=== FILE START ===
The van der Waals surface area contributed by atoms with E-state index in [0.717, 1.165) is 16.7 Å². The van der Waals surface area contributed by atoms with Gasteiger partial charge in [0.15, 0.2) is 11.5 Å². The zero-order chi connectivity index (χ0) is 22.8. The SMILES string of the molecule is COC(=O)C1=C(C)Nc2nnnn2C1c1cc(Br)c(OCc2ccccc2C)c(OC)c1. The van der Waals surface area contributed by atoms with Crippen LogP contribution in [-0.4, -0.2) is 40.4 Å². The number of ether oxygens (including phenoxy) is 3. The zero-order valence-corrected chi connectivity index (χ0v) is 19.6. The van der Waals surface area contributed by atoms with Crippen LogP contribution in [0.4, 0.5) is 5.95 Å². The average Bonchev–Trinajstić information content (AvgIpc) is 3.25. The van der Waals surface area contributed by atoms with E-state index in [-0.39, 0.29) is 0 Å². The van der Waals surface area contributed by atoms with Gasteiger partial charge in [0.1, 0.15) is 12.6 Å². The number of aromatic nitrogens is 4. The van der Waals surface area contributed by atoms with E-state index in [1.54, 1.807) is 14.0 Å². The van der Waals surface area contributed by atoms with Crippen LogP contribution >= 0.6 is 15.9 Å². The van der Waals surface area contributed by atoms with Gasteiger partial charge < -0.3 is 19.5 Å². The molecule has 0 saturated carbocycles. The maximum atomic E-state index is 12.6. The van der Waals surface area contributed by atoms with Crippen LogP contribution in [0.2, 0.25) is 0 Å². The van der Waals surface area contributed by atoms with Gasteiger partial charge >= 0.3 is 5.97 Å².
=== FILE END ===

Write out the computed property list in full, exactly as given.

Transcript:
The van der Waals surface area contributed by atoms with E-state index in [0.717, 1.165) is 16.7 Å². The van der Waals surface area contributed by atoms with Gasteiger partial charge in [0.15, 0.2) is 11.5 Å². The zero-order chi connectivity index (χ0) is 22.8. The SMILES string of the molecule is COC(=O)C1=C(C)Nc2nnnn2C1c1cc(Br)c(OCc2ccccc2C)c(OC)c1. The van der Waals surface area contributed by atoms with Crippen LogP contribution in [-0.4, -0.2) is 40.4 Å². The number of ether oxygens (including phenoxy) is 3. The zero-order valence-corrected chi connectivity index (χ0v) is 19.6. The van der Waals surface area contributed by atoms with Crippen LogP contribution in [0.4, 0.5) is 5.95 Å². The average Bonchev–Trinajstić information content (AvgIpc) is 3.25. The van der Waals surface area contributed by atoms with E-state index in [-0.39, 0.29) is 0 Å². The van der Waals surface area contributed by atoms with Gasteiger partial charge in [0.1, 0.15) is 12.6 Å². The number of aromatic nitrogens is 4. The van der Waals surface area contributed by atoms with E-state index in [1.54, 1.807) is 14.0 Å². The van der Waals surface area contributed by atoms with Crippen LogP contribution >= 0.6 is 15.9 Å². The van der Waals surface area contributed by atoms with Gasteiger partial charge < -0.3 is 19.5 Å². The molecule has 0 saturated carbocycles. The maximum atomic E-state index is 12.6. The van der Waals surface area contributed by atoms with Crippen LogP contribution in [0.2, 0.25) is 0 Å². The van der Waals surface area contributed by atoms with Gasteiger partial charge >= 0.3 is 5.97 Å².